Security Studies Program Seminar
Assistant Professor, Boston College
11 April 2007
Questions Motivating Inquiry:
How do I know a wedge strategy in action when I see it?
There's lots of advice out there telling you to split alliances, but what else does IR theory tell us?
Arguably one of the preludes to the 2003 Iraq War was Saddam Hussein's ability to breakup the 1991 Coalition and thus presage a failure of deterrence.
Equally, how might China fracture US alliances in Asia?
DEFINITION – A wedge strategy seeks to divide opposing alliances, or to prevent them from forming; the content of a wedge strategy should involve a “biased accommodation,” i.e. skewing of promises/rewards to encourage one opposing party to defect.
Notably, they are not 1) confronting adversaries with uniform pressure (that constitutes “toughness” or “bullying”), 2) alignment change via regime change in one of the opponents (that's subversion), or 3) military defeating adversaries in sequence.
An offensive wedge strategy is where a revisionist state tries to split two status quo powers from each other to make cheap gains, while a defensive wedge strategy is employed by a status quo power to fracture a revisionist alliance to focus capabilities on the more threatening challenger.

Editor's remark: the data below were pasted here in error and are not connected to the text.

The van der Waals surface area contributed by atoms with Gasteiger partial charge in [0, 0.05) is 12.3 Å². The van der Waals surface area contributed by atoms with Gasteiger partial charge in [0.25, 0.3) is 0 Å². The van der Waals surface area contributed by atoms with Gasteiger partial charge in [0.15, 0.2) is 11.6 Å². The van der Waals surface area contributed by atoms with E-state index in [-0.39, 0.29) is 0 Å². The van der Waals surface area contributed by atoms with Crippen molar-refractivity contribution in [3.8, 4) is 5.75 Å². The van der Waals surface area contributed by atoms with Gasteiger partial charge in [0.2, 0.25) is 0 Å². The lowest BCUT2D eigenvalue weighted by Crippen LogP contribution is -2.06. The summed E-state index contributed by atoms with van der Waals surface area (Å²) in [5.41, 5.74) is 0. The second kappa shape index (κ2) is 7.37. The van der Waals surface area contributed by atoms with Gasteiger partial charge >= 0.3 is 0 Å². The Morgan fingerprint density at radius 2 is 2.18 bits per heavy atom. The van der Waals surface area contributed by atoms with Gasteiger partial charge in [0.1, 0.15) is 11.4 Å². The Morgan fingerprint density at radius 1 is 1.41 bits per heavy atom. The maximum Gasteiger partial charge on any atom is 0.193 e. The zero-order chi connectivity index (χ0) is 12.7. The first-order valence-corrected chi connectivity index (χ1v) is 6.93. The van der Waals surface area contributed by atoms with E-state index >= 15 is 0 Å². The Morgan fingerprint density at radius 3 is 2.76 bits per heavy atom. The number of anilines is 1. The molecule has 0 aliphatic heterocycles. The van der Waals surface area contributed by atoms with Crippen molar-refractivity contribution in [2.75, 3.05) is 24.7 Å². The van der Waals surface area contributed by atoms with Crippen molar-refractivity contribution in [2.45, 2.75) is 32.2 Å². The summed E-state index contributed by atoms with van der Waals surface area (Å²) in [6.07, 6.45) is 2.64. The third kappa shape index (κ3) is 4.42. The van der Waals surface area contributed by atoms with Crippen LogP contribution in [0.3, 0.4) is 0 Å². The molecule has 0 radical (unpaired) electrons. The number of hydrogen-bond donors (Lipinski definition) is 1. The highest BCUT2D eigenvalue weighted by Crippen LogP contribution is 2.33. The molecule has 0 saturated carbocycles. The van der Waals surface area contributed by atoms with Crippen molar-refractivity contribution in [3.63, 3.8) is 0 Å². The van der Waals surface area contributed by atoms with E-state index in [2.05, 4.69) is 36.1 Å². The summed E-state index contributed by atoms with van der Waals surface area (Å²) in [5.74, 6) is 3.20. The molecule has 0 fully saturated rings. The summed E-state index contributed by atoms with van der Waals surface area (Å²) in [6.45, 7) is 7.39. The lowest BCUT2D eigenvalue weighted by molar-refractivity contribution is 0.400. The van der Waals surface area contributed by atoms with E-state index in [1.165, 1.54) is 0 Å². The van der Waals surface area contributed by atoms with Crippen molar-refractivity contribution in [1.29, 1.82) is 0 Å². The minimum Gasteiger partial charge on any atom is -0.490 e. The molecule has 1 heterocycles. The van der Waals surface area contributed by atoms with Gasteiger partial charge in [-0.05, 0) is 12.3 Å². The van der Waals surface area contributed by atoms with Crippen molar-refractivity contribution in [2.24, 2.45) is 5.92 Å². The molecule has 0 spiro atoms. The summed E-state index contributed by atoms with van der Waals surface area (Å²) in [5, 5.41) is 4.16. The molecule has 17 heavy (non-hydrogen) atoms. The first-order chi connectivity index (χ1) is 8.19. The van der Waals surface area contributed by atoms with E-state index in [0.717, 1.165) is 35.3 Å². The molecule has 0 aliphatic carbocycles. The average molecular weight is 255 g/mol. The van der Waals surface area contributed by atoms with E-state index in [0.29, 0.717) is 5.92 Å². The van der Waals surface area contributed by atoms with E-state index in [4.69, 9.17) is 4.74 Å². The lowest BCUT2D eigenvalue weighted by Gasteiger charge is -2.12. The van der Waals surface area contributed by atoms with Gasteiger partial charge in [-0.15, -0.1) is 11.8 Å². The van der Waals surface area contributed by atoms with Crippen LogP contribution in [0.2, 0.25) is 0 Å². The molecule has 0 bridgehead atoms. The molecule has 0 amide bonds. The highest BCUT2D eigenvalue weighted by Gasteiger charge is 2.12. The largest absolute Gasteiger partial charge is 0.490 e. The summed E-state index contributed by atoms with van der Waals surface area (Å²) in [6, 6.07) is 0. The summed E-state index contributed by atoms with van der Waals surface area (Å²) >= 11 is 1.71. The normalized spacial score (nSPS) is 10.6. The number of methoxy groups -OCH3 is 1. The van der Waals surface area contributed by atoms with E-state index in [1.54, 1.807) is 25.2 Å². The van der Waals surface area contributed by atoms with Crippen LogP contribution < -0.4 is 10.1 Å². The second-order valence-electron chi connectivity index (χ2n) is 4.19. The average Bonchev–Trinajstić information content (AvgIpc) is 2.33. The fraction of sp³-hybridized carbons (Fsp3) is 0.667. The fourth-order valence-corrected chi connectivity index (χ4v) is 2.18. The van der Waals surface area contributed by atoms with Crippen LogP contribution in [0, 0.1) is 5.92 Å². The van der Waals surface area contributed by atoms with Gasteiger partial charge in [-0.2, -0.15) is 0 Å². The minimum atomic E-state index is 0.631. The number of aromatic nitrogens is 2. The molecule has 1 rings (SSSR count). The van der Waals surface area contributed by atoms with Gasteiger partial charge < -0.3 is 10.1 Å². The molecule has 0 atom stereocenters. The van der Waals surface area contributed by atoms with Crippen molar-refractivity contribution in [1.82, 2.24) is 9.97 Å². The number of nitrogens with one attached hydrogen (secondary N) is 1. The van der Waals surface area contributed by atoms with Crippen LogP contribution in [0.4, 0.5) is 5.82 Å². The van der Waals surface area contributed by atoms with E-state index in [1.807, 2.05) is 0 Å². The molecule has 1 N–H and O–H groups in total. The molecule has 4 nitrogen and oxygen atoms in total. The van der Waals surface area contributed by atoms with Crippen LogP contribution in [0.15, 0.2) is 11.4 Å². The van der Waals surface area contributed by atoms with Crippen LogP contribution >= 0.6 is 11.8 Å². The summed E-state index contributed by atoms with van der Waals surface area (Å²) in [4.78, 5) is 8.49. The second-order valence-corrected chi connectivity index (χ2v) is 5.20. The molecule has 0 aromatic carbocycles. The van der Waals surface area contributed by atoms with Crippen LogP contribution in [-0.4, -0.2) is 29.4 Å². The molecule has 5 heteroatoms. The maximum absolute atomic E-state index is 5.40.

Ways to Classify Wedge Strategies:
Positive vs. Negative Alignment Goals = recruit vs. neutralize states
Preventive vs. Reactive = prevent opposing coalition formation vs. undermine existing coalition
You thus get a typology of wedge strategies:
Neutrality Reinforcing Strategy (Preventive + Negative) = prevent threatening alliances from forming by increasing incentives for potential adversaries to stay on the sidelines
De-Alignment Strategy (Reactive and Negative) = convert an existing adversary into a neutral
Realignment (Reactive + Positive) = take an adversary's ally, cause it to defect, bring it onto your own side, and now you BOTH stand against the adversary
Preclusive (Preventive + Positive) = convert a neutral into an ally
Conducive Conditions/Wedge Issues:
--It is clear, though, that conceptions of identity create such cleavages that you can play countries off one another by exploiting said fissures
Tradeoffs and Perverse Consequences
Rapporteur: Joshua R. Itzkowitz Shifrinson
back to Wednesday Seminar Series, Spring 2007